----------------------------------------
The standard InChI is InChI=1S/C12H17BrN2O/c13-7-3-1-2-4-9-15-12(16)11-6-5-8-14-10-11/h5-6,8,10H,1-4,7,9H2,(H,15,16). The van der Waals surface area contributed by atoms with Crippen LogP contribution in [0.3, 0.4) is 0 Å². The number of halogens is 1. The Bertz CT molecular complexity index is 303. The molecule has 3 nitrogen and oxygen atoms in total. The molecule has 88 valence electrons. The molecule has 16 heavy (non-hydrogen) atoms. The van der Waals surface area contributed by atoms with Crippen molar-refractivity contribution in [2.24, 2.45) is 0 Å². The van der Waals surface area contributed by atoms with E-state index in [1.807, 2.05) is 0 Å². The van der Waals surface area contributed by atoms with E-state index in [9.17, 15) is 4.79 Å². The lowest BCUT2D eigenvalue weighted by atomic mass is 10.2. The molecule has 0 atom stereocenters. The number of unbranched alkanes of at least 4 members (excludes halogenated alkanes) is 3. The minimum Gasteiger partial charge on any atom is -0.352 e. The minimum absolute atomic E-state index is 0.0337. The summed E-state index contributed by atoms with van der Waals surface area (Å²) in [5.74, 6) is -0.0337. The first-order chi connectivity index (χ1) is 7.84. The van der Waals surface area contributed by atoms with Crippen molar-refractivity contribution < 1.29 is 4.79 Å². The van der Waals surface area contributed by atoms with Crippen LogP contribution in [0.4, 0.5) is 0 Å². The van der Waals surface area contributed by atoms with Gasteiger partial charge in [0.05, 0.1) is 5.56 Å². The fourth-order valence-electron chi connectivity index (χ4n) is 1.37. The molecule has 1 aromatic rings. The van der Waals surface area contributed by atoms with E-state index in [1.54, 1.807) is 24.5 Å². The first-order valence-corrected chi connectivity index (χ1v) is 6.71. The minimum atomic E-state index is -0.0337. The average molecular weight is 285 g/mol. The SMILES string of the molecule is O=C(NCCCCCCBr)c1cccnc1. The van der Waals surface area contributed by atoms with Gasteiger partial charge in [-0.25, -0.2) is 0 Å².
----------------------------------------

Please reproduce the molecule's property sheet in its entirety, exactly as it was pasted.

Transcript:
The standard InChI is InChI=1S/C12H17BrN2O/c13-7-3-1-2-4-9-15-12(16)11-6-5-8-14-10-11/h5-6,8,10H,1-4,7,9H2,(H,15,16). The van der Waals surface area contributed by atoms with Crippen LogP contribution in [0.3, 0.4) is 0 Å². The number of halogens is 1. The Bertz CT molecular complexity index is 303. The molecule has 3 nitrogen and oxygen atoms in total. The molecule has 88 valence electrons. The molecule has 16 heavy (non-hydrogen) atoms. The van der Waals surface area contributed by atoms with Crippen molar-refractivity contribution in [2.24, 2.45) is 0 Å². The van der Waals surface area contributed by atoms with E-state index in [1.807, 2.05) is 0 Å². The van der Waals surface area contributed by atoms with E-state index in [9.17, 15) is 4.79 Å². The lowest BCUT2D eigenvalue weighted by atomic mass is 10.2. The molecule has 0 atom stereocenters. The number of unbranched alkanes of at least 4 members (excludes halogenated alkanes) is 3. The minimum Gasteiger partial charge on any atom is -0.352 e. The minimum absolute atomic E-state index is 0.0337. The summed E-state index contributed by atoms with van der Waals surface area (Å²) in [5.74, 6) is -0.0337. The first-order chi connectivity index (χ1) is 7.84. The van der Waals surface area contributed by atoms with Crippen molar-refractivity contribution < 1.29 is 4.79 Å². The van der Waals surface area contributed by atoms with Crippen LogP contribution in [0.4, 0.5) is 0 Å². The van der Waals surface area contributed by atoms with Gasteiger partial charge in [0.05, 0.1) is 5.56 Å². The fourth-order valence-electron chi connectivity index (χ4n) is 1.37. The molecule has 1 aromatic rings. The van der Waals surface area contributed by atoms with E-state index in [1.54, 1.807) is 24.5 Å². The first-order valence-corrected chi connectivity index (χ1v) is 6.71. The minimum atomic E-state index is -0.0337. The average molecular weight is 285 g/mol. The SMILES string of the molecule is O=C(NCCCCCCBr)c1cccnc1. The van der Waals surface area contributed by atoms with Gasteiger partial charge in [-0.25, -0.2) is 0 Å².